DIY generator at 220 volts. Now blackouts are not scary

  • Tutorial
I will show how to assemble a simple but powerful enough 220 volt generator.

Would need:

- a collector motor, another one for 12 volts
- a nozzle on the motor axis - a chuck from a drill
- an UPS without interruption or an inverter from 12 to 220
- a 10 amp diode: D214, D242, D215, D232, KD203, etc.
- wires
- a bicycle
- and preferably a 12 volt battery


- we fix the bike so that the rear wheel spins freely, hang it out
- we fasten the cartridge to the motor axis
- we fasten the motor so that the cartridge snaps tightly to the wheel, you can tighten it with a spring
- we connect the motor to the battery: the negative motor wire to the battery minus, the positive motor wire to the anode of the diode, the cathode of the diode to the plus of the battery
- we connect the battery to the uninterruptible power supply or to the inverter
That's it! You can connect 220 volt consumers to the uninterruptible power supply and use electricity! As soon as the battery is exhausted, it will be enough to turn the pedals and after about an hour the battery will charge.

Where to get the details?

- the motor can be bought at a car store: a cooling fan motor. It is not expensive. And if you want almost nothing, then you can twist it at the metal reception point from an old car.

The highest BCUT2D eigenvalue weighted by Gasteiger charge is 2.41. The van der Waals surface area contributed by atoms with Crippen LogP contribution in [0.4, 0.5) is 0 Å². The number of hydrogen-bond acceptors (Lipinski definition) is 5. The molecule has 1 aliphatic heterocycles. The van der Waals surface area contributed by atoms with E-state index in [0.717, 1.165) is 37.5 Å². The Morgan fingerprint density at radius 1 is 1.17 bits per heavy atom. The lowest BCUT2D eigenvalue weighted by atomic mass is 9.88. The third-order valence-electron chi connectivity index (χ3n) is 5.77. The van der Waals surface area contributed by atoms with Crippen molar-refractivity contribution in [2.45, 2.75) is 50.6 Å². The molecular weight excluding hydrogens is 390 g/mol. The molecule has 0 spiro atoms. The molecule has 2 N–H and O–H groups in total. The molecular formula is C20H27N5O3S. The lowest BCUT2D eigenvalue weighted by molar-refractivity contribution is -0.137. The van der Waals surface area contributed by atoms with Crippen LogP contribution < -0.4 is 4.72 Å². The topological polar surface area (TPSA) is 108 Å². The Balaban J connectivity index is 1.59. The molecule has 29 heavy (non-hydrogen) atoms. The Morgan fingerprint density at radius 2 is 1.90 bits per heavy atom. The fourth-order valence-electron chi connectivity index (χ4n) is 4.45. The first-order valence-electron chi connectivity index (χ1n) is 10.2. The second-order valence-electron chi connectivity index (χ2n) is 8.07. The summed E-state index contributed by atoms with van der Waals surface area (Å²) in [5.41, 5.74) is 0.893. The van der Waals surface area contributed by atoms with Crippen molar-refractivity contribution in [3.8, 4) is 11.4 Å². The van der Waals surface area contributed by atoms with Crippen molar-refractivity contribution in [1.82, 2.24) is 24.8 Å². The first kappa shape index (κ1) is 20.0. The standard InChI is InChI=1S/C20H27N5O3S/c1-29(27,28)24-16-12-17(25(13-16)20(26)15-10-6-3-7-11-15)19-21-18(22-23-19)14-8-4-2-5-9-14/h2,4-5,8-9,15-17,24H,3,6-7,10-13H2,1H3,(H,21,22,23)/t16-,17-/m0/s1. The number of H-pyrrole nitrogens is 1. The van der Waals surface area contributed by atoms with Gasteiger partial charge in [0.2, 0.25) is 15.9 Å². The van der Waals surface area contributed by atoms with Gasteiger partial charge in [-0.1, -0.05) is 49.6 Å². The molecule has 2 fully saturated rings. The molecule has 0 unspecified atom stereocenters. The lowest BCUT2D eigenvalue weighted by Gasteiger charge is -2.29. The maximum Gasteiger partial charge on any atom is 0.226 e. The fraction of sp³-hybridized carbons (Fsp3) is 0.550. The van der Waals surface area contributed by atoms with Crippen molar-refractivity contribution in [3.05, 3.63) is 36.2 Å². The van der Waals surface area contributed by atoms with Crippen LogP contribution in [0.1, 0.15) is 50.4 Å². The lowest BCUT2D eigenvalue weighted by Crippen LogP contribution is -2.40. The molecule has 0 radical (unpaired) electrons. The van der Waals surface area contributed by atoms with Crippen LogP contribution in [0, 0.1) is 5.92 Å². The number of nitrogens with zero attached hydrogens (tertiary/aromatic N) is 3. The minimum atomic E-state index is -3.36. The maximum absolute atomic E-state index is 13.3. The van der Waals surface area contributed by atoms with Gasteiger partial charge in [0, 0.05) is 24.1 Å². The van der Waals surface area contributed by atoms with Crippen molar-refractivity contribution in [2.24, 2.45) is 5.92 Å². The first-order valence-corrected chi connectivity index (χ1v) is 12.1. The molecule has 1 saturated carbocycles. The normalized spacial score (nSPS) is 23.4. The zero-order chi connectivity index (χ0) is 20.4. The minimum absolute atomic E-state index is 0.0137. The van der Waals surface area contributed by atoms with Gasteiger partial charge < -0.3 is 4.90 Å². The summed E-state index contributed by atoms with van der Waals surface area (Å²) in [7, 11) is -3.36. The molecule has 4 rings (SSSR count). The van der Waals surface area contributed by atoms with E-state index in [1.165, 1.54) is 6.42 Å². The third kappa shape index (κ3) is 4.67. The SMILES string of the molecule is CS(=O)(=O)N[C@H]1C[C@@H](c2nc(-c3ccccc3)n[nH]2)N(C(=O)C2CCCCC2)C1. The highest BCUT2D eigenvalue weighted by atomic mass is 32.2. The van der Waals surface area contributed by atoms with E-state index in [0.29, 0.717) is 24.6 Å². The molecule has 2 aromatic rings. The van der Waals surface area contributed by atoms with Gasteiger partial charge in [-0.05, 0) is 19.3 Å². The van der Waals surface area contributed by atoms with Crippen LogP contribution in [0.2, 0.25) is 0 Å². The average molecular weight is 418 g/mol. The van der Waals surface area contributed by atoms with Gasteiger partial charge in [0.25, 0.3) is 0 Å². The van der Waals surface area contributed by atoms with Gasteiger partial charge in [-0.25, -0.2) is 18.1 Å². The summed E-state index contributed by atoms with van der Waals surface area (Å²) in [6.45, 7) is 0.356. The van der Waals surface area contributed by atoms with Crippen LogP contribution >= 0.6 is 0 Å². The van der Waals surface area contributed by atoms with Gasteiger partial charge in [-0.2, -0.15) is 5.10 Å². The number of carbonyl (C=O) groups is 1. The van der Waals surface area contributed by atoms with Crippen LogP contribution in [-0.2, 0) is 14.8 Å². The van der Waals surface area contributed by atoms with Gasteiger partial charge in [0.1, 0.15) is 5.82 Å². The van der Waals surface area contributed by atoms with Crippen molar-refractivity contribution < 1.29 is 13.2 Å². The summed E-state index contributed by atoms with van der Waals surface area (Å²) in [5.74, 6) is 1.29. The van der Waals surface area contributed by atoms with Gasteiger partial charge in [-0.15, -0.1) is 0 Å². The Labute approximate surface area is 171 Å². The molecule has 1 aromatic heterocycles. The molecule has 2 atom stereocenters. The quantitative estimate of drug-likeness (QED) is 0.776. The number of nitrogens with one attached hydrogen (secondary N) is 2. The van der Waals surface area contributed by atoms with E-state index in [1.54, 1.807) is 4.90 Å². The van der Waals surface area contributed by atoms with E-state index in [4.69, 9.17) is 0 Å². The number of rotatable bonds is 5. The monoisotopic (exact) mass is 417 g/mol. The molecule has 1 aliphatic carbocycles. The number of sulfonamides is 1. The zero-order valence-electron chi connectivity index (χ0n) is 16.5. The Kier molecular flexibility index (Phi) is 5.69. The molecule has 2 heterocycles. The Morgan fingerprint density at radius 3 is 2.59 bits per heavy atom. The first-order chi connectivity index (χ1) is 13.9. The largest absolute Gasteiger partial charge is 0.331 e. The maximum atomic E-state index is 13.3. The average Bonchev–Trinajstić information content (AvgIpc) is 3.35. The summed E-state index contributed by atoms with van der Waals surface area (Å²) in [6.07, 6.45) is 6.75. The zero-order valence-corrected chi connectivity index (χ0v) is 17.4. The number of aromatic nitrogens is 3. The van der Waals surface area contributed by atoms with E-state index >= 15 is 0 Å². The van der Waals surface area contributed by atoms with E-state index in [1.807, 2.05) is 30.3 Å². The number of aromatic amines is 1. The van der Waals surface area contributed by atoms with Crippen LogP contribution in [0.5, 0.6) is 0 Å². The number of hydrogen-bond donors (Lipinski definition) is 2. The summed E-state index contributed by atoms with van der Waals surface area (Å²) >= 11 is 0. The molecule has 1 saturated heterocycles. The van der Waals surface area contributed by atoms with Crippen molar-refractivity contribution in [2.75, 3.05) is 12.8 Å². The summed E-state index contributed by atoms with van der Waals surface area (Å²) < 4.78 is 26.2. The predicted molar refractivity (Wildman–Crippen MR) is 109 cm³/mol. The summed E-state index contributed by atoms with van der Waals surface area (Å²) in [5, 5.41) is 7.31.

- an uninterruptible power supply from a personal PC, you can old with a worthless internal battery. Or inverter 12 - 220, sold in automobile stores.
- 10 amp diode, for example: D305, D214, D242, D243, D245, D215, D232,
D246, D203, D233, KD210, KD203, etc. Sold in radio parts stores. Or you can unscrew it from old technology.

My experience:

For several months I used this generator and it showed pretty good results! The charging current of the battery was about 10 amperes and depended on how to pedal. If you twist slowly, it turned out 5 amperes, if you twist as quickly as possible, then 20 amperes. The average power of the generator is 120 watts. Mostly used by consumers of low power:

- 3 W - charging the phone
- 5 W - radio receiver
- 7 W - charging and using the tablet
- 10 W - charging camera, flashlight and video camera
- 12 W - energy-saving light bulb
- 30 W - music center
- 40 W - laptop
- 70 W - TV (rarely included)

I had enough charge for almost a day, after which I pedaled for an hour and again I could use electricity.

If anyone knows other methods of generating electricity at home, share in the comments.

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